Weafer J1, Lyon NP1, Gorka SM2, Phan KL2, de Wit H1
1Department of Psychiatry and Behavioral Neuroscience, University of Chicago, Chicago, USA
2Department of Psychiatry, University of Illinois at Chicago, Chicago, USA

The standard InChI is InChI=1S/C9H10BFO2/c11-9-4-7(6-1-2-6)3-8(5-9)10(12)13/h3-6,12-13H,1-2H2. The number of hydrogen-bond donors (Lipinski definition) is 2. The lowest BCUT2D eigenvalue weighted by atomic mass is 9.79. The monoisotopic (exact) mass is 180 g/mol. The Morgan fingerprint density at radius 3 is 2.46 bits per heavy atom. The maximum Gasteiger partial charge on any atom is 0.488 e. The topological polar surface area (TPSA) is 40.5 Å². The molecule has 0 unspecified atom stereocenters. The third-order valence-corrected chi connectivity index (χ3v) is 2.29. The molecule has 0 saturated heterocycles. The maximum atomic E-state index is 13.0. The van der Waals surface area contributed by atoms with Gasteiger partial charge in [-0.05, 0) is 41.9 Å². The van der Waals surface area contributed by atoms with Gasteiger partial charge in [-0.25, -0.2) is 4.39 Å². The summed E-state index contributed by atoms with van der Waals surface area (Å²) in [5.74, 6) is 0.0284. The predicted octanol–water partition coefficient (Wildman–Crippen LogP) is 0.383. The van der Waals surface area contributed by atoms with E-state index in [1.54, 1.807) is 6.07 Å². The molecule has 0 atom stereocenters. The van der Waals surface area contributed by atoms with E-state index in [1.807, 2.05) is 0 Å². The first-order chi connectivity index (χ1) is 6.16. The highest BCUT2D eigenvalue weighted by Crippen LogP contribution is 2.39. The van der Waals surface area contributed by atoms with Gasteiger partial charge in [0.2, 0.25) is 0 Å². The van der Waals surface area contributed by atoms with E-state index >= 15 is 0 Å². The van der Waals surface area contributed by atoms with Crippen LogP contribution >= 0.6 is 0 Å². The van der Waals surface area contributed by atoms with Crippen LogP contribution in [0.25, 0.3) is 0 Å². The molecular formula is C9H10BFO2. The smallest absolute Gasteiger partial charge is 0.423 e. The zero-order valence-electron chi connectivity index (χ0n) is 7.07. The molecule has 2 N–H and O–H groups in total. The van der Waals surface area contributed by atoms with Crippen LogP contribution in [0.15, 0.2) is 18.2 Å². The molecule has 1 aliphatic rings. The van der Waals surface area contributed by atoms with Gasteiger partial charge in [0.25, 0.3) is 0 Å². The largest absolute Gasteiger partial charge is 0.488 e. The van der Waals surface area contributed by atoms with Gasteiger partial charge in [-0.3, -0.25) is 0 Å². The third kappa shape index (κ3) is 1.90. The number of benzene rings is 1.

Individuals with poor inhibitory control are at increased risk for drug and alcohol abuse. There is mounting evidence from both preclinical and clinical studies that poor inhibitory control and reward sensitivity share common neural substrates. Therefore, it is possible that individuals with poor inhibition are at increased risk in part because they experience greater rewarding effects from drugs. Here, we present data from a series of studies with healthy young adults examining neural correlates of response inhibition, as assessed by fMRI during performance of the Stop Signal Task, in relation to sensitivity to both drug and non-drug rewards. First, we report that hypo-frontal activity during response inhibition is associated with sensitivity to the rewarding effects of two drugs of abuse: d-amphetamine (20 mg) and alcohol (0.8 g/kg). In the amphetamine study, low activation in the right inferior frontal gyrus during response inhibition was associated with greater subjective response to amphetamine and greater behavioral preference for amphetamine over placebo. Data collection for the alcohol study is currently underway. In separate analyses with a non-drug reward (sweet taste) we found that hypo-activation in a nearby cluster in the right superior frontal gyrus is associated with greater liking of an intensely sweet taste. Taken together, these findings support the hypothesis that hypo-activation in right frontal brain regions involved in response inhibition is related to heightened sensitivity to both non-drug rewards and drug rewards, including both amphetamine and alcohol. Ultimately, these findings may lead to behavioral and pharmacological interventions that simultaneously improve control and reduce reward sensitivity in impulsive individuals.